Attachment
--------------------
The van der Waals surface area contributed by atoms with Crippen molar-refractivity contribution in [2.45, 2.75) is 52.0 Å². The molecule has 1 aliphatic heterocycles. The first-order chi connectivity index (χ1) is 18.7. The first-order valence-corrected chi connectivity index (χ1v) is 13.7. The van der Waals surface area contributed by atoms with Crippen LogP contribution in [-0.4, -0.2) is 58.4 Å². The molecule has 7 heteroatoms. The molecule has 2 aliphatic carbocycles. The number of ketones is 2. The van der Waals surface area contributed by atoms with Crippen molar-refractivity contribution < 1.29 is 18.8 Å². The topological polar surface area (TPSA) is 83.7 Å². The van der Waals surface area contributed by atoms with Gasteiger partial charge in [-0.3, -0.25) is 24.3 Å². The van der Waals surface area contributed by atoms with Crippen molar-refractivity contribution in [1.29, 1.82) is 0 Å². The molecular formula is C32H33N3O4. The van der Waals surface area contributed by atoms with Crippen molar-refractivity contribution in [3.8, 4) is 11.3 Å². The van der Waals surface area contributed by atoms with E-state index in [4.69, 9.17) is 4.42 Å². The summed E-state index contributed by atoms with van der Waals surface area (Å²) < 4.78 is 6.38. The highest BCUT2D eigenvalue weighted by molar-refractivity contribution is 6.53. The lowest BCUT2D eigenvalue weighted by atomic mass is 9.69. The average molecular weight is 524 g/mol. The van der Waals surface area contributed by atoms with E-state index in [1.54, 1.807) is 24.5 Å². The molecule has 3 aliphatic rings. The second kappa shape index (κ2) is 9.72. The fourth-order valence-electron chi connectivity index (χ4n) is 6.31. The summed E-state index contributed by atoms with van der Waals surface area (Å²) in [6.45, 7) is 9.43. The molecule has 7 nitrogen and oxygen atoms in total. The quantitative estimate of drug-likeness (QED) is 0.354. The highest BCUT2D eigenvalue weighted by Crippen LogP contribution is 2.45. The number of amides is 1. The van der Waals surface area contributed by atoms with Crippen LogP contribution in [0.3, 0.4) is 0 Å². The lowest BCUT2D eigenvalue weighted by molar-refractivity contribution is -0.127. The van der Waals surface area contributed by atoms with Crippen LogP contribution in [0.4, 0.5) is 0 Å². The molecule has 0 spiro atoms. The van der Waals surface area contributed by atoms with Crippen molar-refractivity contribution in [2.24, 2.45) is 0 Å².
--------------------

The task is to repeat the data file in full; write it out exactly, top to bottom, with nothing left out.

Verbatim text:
The van der Waals surface area contributed by atoms with Crippen molar-refractivity contribution in [2.45, 2.75) is 52.0 Å². The molecule has 1 aliphatic heterocycles. The first-order chi connectivity index (χ1) is 18.7. The first-order valence-corrected chi connectivity index (χ1v) is 13.7. The van der Waals surface area contributed by atoms with Crippen LogP contribution in [-0.4, -0.2) is 58.4 Å². The molecule has 7 heteroatoms. The molecule has 2 aliphatic carbocycles. The number of ketones is 2. The van der Waals surface area contributed by atoms with Crippen molar-refractivity contribution < 1.29 is 18.8 Å². The topological polar surface area (TPSA) is 83.7 Å². The van der Waals surface area contributed by atoms with Gasteiger partial charge in [-0.3, -0.25) is 24.3 Å². The van der Waals surface area contributed by atoms with Crippen molar-refractivity contribution in [1.29, 1.82) is 0 Å². The molecular formula is C32H33N3O4. The van der Waals surface area contributed by atoms with Crippen molar-refractivity contribution in [3.8, 4) is 11.3 Å². The van der Waals surface area contributed by atoms with E-state index in [4.69, 9.17) is 4.42 Å². The summed E-state index contributed by atoms with van der Waals surface area (Å²) < 4.78 is 6.38. The highest BCUT2D eigenvalue weighted by molar-refractivity contribution is 6.53. The lowest BCUT2D eigenvalue weighted by atomic mass is 9.69. The average molecular weight is 524 g/mol. The van der Waals surface area contributed by atoms with E-state index in [1.54, 1.807) is 24.5 Å². The molecule has 3 aliphatic rings. The second kappa shape index (κ2) is 9.72. The fourth-order valence-electron chi connectivity index (χ4n) is 6.31. The summed E-state index contributed by atoms with van der Waals surface area (Å²) in [6.45, 7) is 9.43. The molecule has 7 nitrogen and oxygen atoms in total. The quantitative estimate of drug-likeness (QED) is 0.354. The highest BCUT2D eigenvalue weighted by Crippen LogP contribution is 2.45. The number of amides is 1. The van der Waals surface area contributed by atoms with Crippen LogP contribution in [0.3, 0.4) is 0 Å². The lowest BCUT2D eigenvalue weighted by molar-refractivity contribution is -0.127. The van der Waals surface area contributed by atoms with Crippen LogP contribution in [0.4, 0.5) is 0 Å². The molecule has 0 spiro atoms. The van der Waals surface area contributed by atoms with Crippen molar-refractivity contribution in [2.24, 2.45) is 0 Å².